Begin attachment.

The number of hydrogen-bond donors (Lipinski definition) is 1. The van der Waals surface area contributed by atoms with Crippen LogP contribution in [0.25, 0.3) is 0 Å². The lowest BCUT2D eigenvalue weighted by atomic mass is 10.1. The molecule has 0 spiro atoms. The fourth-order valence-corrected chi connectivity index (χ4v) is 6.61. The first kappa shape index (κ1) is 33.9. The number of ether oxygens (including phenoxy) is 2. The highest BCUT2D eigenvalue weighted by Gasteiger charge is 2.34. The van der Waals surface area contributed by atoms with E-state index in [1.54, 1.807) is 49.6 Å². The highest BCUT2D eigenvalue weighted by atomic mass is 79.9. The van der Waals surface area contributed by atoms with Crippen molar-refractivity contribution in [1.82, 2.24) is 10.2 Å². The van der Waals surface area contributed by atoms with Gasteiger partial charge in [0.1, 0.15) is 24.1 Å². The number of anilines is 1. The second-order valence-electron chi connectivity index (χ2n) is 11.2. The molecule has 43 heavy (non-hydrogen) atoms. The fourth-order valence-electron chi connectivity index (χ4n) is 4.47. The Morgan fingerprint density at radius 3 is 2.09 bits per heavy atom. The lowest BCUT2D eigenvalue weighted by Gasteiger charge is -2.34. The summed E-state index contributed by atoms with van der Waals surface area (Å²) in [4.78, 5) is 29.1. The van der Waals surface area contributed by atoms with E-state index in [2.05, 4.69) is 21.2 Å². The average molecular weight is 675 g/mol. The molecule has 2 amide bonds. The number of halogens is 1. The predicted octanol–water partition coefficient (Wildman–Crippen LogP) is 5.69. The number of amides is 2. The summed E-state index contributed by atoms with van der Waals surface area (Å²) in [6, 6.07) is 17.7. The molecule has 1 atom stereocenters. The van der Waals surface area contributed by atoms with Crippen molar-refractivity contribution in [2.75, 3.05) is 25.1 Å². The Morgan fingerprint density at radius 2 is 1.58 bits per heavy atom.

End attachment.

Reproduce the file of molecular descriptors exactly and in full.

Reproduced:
The number of hydrogen-bond donors (Lipinski definition) is 1. The van der Waals surface area contributed by atoms with Crippen LogP contribution in [0.25, 0.3) is 0 Å². The lowest BCUT2D eigenvalue weighted by atomic mass is 10.1. The molecule has 0 spiro atoms. The fourth-order valence-corrected chi connectivity index (χ4v) is 6.61. The first kappa shape index (κ1) is 33.9. The number of ether oxygens (including phenoxy) is 2. The highest BCUT2D eigenvalue weighted by Gasteiger charge is 2.34. The van der Waals surface area contributed by atoms with E-state index in [1.54, 1.807) is 49.6 Å². The highest BCUT2D eigenvalue weighted by atomic mass is 79.9. The van der Waals surface area contributed by atoms with Crippen molar-refractivity contribution in [1.82, 2.24) is 10.2 Å². The van der Waals surface area contributed by atoms with Gasteiger partial charge in [0.1, 0.15) is 24.1 Å². The number of anilines is 1. The second-order valence-electron chi connectivity index (χ2n) is 11.2. The molecule has 43 heavy (non-hydrogen) atoms. The fourth-order valence-electron chi connectivity index (χ4n) is 4.47. The Morgan fingerprint density at radius 3 is 2.09 bits per heavy atom. The lowest BCUT2D eigenvalue weighted by Gasteiger charge is -2.34. The summed E-state index contributed by atoms with van der Waals surface area (Å²) in [4.78, 5) is 29.1. The van der Waals surface area contributed by atoms with E-state index in [2.05, 4.69) is 21.2 Å². The average molecular weight is 675 g/mol. The molecule has 2 amide bonds. The number of halogens is 1. The predicted octanol–water partition coefficient (Wildman–Crippen LogP) is 5.69. The number of amides is 2. The summed E-state index contributed by atoms with van der Waals surface area (Å²) in [6, 6.07) is 17.7. The molecule has 1 atom stereocenters. The van der Waals surface area contributed by atoms with Crippen molar-refractivity contribution in [2.75, 3.05) is 25.1 Å². The Morgan fingerprint density at radius 2 is 1.58 bits per heavy atom.